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"What a revoltin' development this is."

When I was very young, my grandparents and I would watch a TV comedy, "The Life of Riley." The protagonist would turn to the camera at some point and declare, "What a revoltin' development this is" when something untoward had occurred. It always brought a big laugh from the soundtrack.

Several weeks ago, I had a bone scan that confirmed I have mets in my shoulder, sternum, sacrum, hips, humerus, and a rib, along with worsening mets in my lungs and arthritis in the rest of my skeleton. My last bone scan was in January and showed nothing!

I am over the considerable initial shock of reading the scan report and discussed this latest turn of events with my oncologist just two days ago. She wants me to stay on my latest treatment of daily Affinitor, Aromasin and Zometa every three months, plus consult with a radiologist for the worsening pain in my spine. I have been using a walker since I was hospitalized last March with pneumonitis, heart failure and damaged kidneys from Piqray. My balance is off, my left knee needs replacing, and PT was not helpful.

In short, I'm a physical mess. My oncologist is very matter-of-fact, which I mostly appreciate. But it's difficult to hear her say " If you can get yourself dressed and in here, you're doing well" when I hurt all over and it takes me forever to get things done.

Feeling sorry for myself gets boring very quickly, so I'll stop here. I just wanted to bring you up to date and, in the process, get some insight into living with bone mets. I also hope to reconnect with some "old" friends on this forum.



  • threetree
    threetree Member Posts: 1,157

    Tina, I'm real sorry to hear about your latest results and situation. This disease is absolutely unforgiving. We are all here, and there is much you can learn on the bone mets thread. Interesting about the "if you can get dressed and get here" you are doing well. I'm really ruminating on that one! (I remember the Life of Riley. My brother and I used to watch it together after school. I hear it now from time to time on an old radio show that I listen to.)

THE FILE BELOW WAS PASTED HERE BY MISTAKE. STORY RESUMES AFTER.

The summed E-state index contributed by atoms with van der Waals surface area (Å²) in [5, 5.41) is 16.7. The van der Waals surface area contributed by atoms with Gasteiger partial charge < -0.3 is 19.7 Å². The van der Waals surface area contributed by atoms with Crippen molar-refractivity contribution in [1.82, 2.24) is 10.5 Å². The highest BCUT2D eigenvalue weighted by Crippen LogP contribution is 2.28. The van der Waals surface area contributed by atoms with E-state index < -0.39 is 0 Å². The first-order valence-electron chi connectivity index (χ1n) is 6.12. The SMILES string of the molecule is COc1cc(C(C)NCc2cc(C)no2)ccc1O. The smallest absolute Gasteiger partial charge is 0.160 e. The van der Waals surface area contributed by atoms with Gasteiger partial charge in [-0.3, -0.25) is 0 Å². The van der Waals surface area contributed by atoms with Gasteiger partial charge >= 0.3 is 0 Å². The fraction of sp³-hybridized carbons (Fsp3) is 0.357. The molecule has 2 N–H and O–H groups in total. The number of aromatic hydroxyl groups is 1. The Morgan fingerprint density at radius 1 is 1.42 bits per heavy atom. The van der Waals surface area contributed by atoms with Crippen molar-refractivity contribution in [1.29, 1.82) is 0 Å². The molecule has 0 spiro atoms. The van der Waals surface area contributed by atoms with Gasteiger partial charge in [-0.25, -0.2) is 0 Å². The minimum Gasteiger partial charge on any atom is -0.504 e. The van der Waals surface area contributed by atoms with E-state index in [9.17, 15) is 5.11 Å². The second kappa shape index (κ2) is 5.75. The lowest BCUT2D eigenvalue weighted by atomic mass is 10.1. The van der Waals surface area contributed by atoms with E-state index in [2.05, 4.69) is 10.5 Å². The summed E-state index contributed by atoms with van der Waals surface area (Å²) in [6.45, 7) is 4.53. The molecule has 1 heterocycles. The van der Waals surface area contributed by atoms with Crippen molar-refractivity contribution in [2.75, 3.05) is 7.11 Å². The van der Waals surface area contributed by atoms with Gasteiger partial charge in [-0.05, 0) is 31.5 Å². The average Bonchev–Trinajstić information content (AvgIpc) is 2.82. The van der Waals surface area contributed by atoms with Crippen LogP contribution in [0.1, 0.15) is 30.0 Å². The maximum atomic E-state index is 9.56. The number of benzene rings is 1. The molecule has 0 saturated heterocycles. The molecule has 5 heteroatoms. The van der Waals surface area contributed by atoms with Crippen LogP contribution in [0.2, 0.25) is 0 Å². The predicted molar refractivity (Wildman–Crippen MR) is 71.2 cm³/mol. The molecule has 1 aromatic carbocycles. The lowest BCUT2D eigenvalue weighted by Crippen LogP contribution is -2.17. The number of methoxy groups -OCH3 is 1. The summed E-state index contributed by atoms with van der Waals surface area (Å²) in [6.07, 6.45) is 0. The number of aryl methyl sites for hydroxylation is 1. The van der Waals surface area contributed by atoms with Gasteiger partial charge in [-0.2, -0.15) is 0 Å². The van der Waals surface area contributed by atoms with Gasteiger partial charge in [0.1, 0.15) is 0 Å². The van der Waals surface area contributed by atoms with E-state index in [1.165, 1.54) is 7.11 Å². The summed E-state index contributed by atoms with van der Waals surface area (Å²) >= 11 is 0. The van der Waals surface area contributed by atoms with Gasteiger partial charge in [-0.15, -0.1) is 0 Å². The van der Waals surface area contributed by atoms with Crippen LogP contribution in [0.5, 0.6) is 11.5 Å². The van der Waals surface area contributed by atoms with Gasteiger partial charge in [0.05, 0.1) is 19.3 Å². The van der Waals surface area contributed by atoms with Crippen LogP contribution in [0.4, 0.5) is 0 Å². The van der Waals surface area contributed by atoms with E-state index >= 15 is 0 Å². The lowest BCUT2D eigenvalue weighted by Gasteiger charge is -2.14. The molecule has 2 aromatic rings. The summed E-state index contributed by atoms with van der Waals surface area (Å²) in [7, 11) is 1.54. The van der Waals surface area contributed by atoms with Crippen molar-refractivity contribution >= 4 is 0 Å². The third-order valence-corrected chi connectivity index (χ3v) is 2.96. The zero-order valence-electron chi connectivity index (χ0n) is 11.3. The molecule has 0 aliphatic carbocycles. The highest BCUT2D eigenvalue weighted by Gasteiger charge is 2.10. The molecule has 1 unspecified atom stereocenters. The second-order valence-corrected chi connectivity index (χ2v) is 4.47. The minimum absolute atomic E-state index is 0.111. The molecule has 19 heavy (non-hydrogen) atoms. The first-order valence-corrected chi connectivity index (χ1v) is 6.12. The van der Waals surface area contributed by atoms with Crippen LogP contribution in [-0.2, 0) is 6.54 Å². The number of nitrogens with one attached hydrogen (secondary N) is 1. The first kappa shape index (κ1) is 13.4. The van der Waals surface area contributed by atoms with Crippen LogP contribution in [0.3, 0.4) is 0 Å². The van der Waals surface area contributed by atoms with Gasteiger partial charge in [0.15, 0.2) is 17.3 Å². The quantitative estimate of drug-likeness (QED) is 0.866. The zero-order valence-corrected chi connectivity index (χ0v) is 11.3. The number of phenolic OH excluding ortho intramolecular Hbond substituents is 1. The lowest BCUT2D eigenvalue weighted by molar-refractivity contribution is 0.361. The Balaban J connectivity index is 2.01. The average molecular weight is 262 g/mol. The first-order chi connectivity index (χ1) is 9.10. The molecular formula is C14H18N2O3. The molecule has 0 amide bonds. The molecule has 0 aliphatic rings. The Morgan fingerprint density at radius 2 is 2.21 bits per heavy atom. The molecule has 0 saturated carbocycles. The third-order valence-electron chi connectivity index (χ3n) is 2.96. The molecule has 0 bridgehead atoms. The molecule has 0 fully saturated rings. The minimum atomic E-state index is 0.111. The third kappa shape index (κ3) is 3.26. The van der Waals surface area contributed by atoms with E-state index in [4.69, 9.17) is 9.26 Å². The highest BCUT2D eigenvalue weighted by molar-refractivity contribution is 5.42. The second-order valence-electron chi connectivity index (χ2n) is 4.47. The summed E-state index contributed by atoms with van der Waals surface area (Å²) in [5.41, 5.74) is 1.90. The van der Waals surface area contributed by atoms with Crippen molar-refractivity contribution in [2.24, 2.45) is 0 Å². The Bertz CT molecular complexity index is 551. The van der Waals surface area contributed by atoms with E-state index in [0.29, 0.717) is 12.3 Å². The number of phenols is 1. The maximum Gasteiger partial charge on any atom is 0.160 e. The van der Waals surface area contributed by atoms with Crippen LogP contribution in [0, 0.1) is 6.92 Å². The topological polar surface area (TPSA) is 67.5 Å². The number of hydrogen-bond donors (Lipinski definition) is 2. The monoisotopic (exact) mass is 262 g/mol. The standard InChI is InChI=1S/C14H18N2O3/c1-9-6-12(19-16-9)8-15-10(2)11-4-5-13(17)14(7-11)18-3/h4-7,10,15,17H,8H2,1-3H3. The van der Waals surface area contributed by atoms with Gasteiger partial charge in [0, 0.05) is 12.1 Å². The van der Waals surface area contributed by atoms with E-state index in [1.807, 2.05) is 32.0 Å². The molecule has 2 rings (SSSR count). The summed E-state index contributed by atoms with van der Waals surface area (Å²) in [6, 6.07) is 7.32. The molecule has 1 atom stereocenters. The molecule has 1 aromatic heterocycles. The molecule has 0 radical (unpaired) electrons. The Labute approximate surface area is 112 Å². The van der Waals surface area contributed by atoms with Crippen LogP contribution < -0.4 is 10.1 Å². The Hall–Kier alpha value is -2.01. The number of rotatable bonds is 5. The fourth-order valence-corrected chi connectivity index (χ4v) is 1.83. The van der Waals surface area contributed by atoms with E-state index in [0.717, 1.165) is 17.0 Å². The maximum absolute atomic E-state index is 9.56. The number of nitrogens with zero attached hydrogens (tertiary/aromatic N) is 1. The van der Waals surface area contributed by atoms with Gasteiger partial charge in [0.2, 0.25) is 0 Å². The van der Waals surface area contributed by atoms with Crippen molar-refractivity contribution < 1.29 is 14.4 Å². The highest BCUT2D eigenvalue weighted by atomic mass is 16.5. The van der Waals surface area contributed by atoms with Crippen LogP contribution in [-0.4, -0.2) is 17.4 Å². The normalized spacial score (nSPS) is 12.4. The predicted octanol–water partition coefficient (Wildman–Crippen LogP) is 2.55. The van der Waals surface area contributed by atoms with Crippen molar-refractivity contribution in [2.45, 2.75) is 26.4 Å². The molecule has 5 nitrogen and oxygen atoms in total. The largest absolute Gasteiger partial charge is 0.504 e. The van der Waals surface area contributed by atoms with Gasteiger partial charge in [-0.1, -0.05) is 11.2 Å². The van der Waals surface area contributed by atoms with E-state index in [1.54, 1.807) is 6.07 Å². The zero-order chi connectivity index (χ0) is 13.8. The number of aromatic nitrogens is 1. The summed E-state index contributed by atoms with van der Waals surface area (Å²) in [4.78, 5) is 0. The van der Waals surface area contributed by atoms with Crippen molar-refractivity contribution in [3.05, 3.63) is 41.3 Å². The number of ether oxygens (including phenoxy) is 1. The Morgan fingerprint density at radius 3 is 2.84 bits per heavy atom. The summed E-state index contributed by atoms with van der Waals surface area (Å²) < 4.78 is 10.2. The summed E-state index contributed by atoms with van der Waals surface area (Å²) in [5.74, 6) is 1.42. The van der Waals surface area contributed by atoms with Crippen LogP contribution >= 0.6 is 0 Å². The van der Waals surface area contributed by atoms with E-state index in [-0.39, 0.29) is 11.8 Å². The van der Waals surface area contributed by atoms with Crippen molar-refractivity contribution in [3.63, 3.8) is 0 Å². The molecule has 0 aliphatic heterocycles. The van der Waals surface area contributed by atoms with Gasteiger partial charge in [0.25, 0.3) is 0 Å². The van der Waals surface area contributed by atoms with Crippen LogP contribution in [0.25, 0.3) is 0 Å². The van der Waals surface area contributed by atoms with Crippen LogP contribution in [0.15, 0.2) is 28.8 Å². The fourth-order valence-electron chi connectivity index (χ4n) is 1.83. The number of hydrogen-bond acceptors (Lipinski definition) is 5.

• irishlove
    irishlove Member Posts: 420

    Hi Tina, I'm glad to see you reconnecting, but not liking the reason at all. You MO has an "odd" sense of humor, maybe gallows humor is a better description. You've been thru so darn much that stability sure would have been nice to hear. I'm not sure, but do you have faith in your MO, or is it time for 2nd opinion? I know in my insurance situation, I have to stay put with the cancer center I'm with and 2nd opinion would just be the partner.

    Not good news for me either, so I sure can commiserate. Thinking of you and you make your way forward.

  • moderators
    moderators Posts: 7,683

    So incredibly sorry to hear this, @tina2, thinking of you.

  • exbrnxgrl
    exbrnxgrl Member Posts: 4,644

    hi Tina,

    It’s good to hear from you but I’m sorry that you’ve had progression. I have no insights or words of wisdom but you have all of my positive thoughts 💗

  • tina2
    tina2 Member Posts: 753
    edited December 2023


    I had a radiation simulation and tattoos today, with very attractive target marks all over my nether region and hips. The pain in one hip just getting onto the scanner bed was pronounced. According to the patient portal, some appointments for treatment have been arranged. However, they are scattered on the calendar, but sooner than I'd assumed they would be, so I'm a bit confused. Maybe the holidays are messing things up. I will call the doctor's RN tomorrow for clarification.

    Those of you who are Boomers will appreciate that the music in the CT scanning room was Motown. I slid into the scanner to the legendary Gladys Knight and the Pips singing "Midnight Train to Georgia." Hope I'm not the only one here who find this amusing.